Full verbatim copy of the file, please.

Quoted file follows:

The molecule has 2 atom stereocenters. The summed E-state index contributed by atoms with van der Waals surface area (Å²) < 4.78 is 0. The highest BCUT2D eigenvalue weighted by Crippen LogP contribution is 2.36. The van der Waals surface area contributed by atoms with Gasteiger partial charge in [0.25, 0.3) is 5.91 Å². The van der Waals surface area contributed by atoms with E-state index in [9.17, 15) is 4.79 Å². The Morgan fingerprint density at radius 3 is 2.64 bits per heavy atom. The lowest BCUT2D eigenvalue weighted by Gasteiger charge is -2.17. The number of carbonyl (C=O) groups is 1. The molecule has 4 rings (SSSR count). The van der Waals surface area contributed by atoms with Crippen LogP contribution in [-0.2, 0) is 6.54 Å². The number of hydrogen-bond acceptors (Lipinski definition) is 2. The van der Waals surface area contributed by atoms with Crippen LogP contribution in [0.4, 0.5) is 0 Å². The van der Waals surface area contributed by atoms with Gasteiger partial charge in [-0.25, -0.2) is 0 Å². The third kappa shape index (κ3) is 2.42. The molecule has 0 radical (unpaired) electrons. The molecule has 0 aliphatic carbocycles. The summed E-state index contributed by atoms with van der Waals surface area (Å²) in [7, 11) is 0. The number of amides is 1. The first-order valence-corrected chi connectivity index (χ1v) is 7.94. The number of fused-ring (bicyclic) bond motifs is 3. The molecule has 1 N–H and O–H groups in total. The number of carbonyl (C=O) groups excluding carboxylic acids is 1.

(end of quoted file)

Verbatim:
The molecule has 2 atom stereocenters. The summed E-state index contributed by atoms with van der Waals surface area (Å²) < 4.78 is 0. The highest BCUT2D eigenvalue weighted by Crippen LogP contribution is 2.36. The van der Waals surface area contributed by atoms with Gasteiger partial charge in [0.25, 0.3) is 5.91 Å². The van der Waals surface area contributed by atoms with E-state index in [9.17, 15) is 4.79 Å². The Morgan fingerprint density at radius 3 is 2.64 bits per heavy atom. The lowest BCUT2D eigenvalue weighted by Gasteiger charge is -2.17. The number of carbonyl (C=O) groups is 1. The molecule has 4 rings (SSSR count). The van der Waals surface area contributed by atoms with Crippen LogP contribution in [-0.2, 0) is 6.54 Å². The number of hydrogen-bond acceptors (Lipinski definition) is 2. The van der Waals surface area contributed by atoms with Crippen LogP contribution in [0.4, 0.5) is 0 Å². The van der Waals surface area contributed by atoms with Gasteiger partial charge in [-0.25, -0.2) is 0 Å². The third kappa shape index (κ3) is 2.42. The molecule has 0 radical (unpaired) electrons. The molecule has 0 aliphatic carbocycles. The summed E-state index contributed by atoms with van der Waals surface area (Å²) in [7, 11) is 0. The number of amides is 1. The first-order valence-corrected chi connectivity index (χ1v) is 7.94. The number of fused-ring (bicyclic) bond motifs is 3. The molecule has 1 N–H and O–H groups in total. The number of carbonyl (C=O) groups excluding carboxylic acids is 1.